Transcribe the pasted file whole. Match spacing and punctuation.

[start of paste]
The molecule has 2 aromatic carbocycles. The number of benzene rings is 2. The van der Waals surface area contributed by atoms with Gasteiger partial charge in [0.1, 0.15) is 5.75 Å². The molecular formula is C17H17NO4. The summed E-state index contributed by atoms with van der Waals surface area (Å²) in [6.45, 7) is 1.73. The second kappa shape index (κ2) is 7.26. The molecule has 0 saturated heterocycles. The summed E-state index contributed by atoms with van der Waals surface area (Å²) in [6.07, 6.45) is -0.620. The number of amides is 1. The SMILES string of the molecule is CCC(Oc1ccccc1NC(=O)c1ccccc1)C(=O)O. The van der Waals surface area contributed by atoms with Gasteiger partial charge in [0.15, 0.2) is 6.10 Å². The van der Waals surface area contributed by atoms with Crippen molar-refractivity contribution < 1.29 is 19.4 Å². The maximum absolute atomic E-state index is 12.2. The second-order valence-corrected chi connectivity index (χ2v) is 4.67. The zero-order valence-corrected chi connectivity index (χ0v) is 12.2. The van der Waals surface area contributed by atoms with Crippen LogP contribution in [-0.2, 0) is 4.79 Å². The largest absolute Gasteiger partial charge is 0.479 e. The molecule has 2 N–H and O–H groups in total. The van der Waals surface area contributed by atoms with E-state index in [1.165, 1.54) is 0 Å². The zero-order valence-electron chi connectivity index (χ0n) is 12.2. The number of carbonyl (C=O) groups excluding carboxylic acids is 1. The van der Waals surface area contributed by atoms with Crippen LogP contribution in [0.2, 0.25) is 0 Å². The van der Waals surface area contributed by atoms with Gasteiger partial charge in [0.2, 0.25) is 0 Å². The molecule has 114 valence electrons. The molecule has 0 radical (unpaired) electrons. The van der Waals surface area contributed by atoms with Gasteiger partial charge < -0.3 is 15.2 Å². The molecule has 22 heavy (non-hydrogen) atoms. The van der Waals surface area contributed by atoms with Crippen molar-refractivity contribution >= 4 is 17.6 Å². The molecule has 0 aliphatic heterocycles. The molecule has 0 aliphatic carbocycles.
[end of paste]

The molecule has 2 aromatic carbocycles. The number of benzene rings is 2. The van der Waals surface area contributed by atoms with Gasteiger partial charge in [0.1, 0.15) is 5.75 Å². The molecular formula is C17H17NO4. The summed E-state index contributed by atoms with van der Waals surface area (Å²) in [6.45, 7) is 1.73. The second kappa shape index (κ2) is 7.26. The molecule has 0 saturated heterocycles. The summed E-state index contributed by atoms with van der Waals surface area (Å²) in [6.07, 6.45) is -0.620. The number of amides is 1. The SMILES string of the molecule is CCC(Oc1ccccc1NC(=O)c1ccccc1)C(=O)O. The van der Waals surface area contributed by atoms with Gasteiger partial charge in [0.15, 0.2) is 6.10 Å². The van der Waals surface area contributed by atoms with Crippen molar-refractivity contribution < 1.29 is 19.4 Å². The maximum absolute atomic E-state index is 12.2. The second-order valence-corrected chi connectivity index (χ2v) is 4.67. The zero-order valence-corrected chi connectivity index (χ0v) is 12.2. The van der Waals surface area contributed by atoms with Crippen LogP contribution in [-0.2, 0) is 4.79 Å². The largest absolute Gasteiger partial charge is 0.479 e. The molecule has 2 N–H and O–H groups in total. The van der Waals surface area contributed by atoms with E-state index in [1.165, 1.54) is 0 Å². The zero-order valence-electron chi connectivity index (χ0n) is 12.2. The number of carbonyl (C=O) groups excluding carboxylic acids is 1. The van der Waals surface area contributed by atoms with Crippen LogP contribution in [0.2, 0.25) is 0 Å². The van der Waals surface area contributed by atoms with Gasteiger partial charge in [0.2, 0.25) is 0 Å². The molecule has 114 valence electrons. The molecule has 0 radical (unpaired) electrons. The van der Waals surface area contributed by atoms with Gasteiger partial charge < -0.3 is 15.2 Å². The molecule has 22 heavy (non-hydrogen) atoms. The van der Waals surface area contributed by atoms with Crippen molar-refractivity contribution >= 4 is 17.6 Å². The molecule has 0 aliphatic heterocycles. The molecule has 0 aliphatic carbocycles.